What about that don't you understand? Which bit are you struggling with? Some people here seem to want either all black or all white.
    Is the government happy for you to go to the park and have a pizza with ten of your mates if you are all socially distant?
    That is how I read it too. But in PB Tory paradise it would appear to make perfect sense.
  • TheScreamingEaglesTheScreamingEagles Posts: 82,979
    Like this.


  • Andy_JSAndy_JS Posts: 6,469
    What I find slightly ironic is that in recent years everyone important was saying that suburbs were finished and central city living was the future.
  • EPGEPG Posts: 3,538
    I would have said "Back to Work". That is what the change means. Anything fun like pub or holiday is still banned, but you now have to go out and work unless there is good reason to presume otherwise.
  • tysontyson Posts: 5,976

    kyf_100 said:

    Does it matter? 90,000 or 110,000 ... the point is we're now getting more done.
    But the government promised 100,000 tests, not 99,999 or 100,001 and we are going to keep on mindlessly repeating 100,000, 100,000, 100,000 until we are blue in the face as if it actually means anything to anyone at all beyond the nakedly partisan.
    Quite

    I'm pretty anti-tory and left-of-centre but I know when to pick my battles. Neither that nor 'Stay Alert' are even remotely worthy of the effort of criticism.

    We need to get the country going again. Slowly, carefully and whilst staying alert.

    End of.
    The problem is "staying alert" is just a meaningless slogan...it's not overly offensive....We may as well have Ed's stone, or Hancock's 5 Pillars...it just an easy target for the press to extract the urine and make the Govt look incompetent....
  • EPG said:

    I would have said "Back to Work". That is what the change means. Anything fun like pub or holiday is still banned, but you now have to go out and work unless there is good reason to presume otherwise.

    Back to work is good yes, if that is indeed the advice.
  • TOPPINGTOPPING Posts: 24,158
    EPG said:

    I would have said "Back to Work". That is what the change means. Anything fun like pub or holiday is still banned, but you now have to go out and work unless there is good reason to presume otherwise.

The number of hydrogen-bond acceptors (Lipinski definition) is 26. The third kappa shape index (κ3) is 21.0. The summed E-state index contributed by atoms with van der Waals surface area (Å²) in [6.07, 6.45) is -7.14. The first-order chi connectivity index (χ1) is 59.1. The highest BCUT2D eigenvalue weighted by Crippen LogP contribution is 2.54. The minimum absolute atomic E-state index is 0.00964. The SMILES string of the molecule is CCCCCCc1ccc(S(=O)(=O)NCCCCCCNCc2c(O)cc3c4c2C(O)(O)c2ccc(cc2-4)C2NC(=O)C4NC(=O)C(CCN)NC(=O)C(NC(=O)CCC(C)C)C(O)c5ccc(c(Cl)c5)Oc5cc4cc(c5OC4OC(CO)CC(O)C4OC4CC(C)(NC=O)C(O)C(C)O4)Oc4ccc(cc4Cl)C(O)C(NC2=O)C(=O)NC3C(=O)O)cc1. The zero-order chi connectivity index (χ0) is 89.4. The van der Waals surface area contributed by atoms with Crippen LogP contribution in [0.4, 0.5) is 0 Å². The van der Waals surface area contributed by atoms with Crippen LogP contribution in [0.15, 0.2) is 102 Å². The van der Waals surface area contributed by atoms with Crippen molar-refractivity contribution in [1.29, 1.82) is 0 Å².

Channeling @FrancisUrquhart I would ask whether the SI will be amended.
  • williamglennwilliamglenn Posts: 33,320
    Very odd language from Johnson about "as we start to recover from coronavirus". There will almost certainly be more cases in the future than we've seen so far.
  • EPGEPG Posts: 3,538
    Andy_JS said:

    What I find slightly ironic is that in recent years everyone important was saying that suburbs were finished and central city living was the future.

    The argument is there, but it is maybe not as self-evident as you think. Centre city dwellers now have less private open space, but more businesses that are open on a take-out basis rather than closed due to being sit-down. This was already the trade-off on offer to people choosing either option, so it's not clear that one group would prefer to be elsewhere.
  • Andy_JSAndy_JS Posts: 6,469
    He's completely lost the plot.
  • TheScreamingEaglesTheScreamingEagles Posts: 82,979
    Andy_JS said:

    He's completely lost the plot.
    I think the parody in the title gives a clue it isn't the real Piers Morgan.
  • williamglennwilliamglenn Posts: 33,320
    Andy_JS said:

    He's completely lost the plot.
    It's a parody account.
  • RobDRobD Posts: 47,680

    Very odd language from Johnson about "as we start to recover from coronavirus". There will almost certainly be more cases in the future than we've seen so far.

    From the current outbreak? With a good track and trace program it might be possible to keep a lid on it going forward.
  • JohnLilburneJohnLilburne Posts: 3,335
    tyson said: